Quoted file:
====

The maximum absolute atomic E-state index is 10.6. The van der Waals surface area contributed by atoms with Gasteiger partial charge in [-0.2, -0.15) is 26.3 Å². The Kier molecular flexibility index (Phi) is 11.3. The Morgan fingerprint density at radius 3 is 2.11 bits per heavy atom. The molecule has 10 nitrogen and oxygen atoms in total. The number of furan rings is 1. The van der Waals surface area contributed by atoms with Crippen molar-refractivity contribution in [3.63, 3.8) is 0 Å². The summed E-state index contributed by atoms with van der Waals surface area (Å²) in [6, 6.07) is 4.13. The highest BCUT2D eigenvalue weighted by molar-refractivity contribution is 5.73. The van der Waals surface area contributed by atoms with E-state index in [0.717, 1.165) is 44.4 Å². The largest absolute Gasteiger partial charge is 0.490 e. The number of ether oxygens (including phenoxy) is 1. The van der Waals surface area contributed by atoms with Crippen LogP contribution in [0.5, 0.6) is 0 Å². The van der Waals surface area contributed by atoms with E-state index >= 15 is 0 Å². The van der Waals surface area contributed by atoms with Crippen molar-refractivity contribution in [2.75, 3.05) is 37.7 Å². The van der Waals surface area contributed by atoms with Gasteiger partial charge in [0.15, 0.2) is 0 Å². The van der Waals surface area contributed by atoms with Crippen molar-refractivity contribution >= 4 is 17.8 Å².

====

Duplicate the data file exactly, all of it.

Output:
The maximum absolute atomic E-state index is 10.6. The van der Waals surface area contributed by atoms with Gasteiger partial charge in [-0.2, -0.15) is 26.3 Å². The Kier molecular flexibility index (Phi) is 11.3. The Morgan fingerprint density at radius 3 is 2.11 bits per heavy atom. The molecule has 10 nitrogen and oxygen atoms in total. The number of furan rings is 1. The van der Waals surface area contributed by atoms with Crippen molar-refractivity contribution in [3.63, 3.8) is 0 Å². The summed E-state index contributed by atoms with van der Waals surface area (Å²) in [6, 6.07) is 4.13. The highest BCUT2D eigenvalue weighted by molar-refractivity contribution is 5.73. The van der Waals surface area contributed by atoms with E-state index in [0.717, 1.165) is 44.4 Å². The largest absolute Gasteiger partial charge is 0.490 e. The number of ether oxygens (including phenoxy) is 1. The van der Waals surface area contributed by atoms with Crippen LogP contribution in [0.5, 0.6) is 0 Å². The van der Waals surface area contributed by atoms with E-state index >= 15 is 0 Å². The van der Waals surface area contributed by atoms with Crippen molar-refractivity contribution in [2.75, 3.05) is 37.7 Å². The van der Waals surface area contributed by atoms with Gasteiger partial charge in [0.15, 0.2) is 0 Å². The van der Waals surface area contributed by atoms with Crippen molar-refractivity contribution >= 4 is 17.8 Å².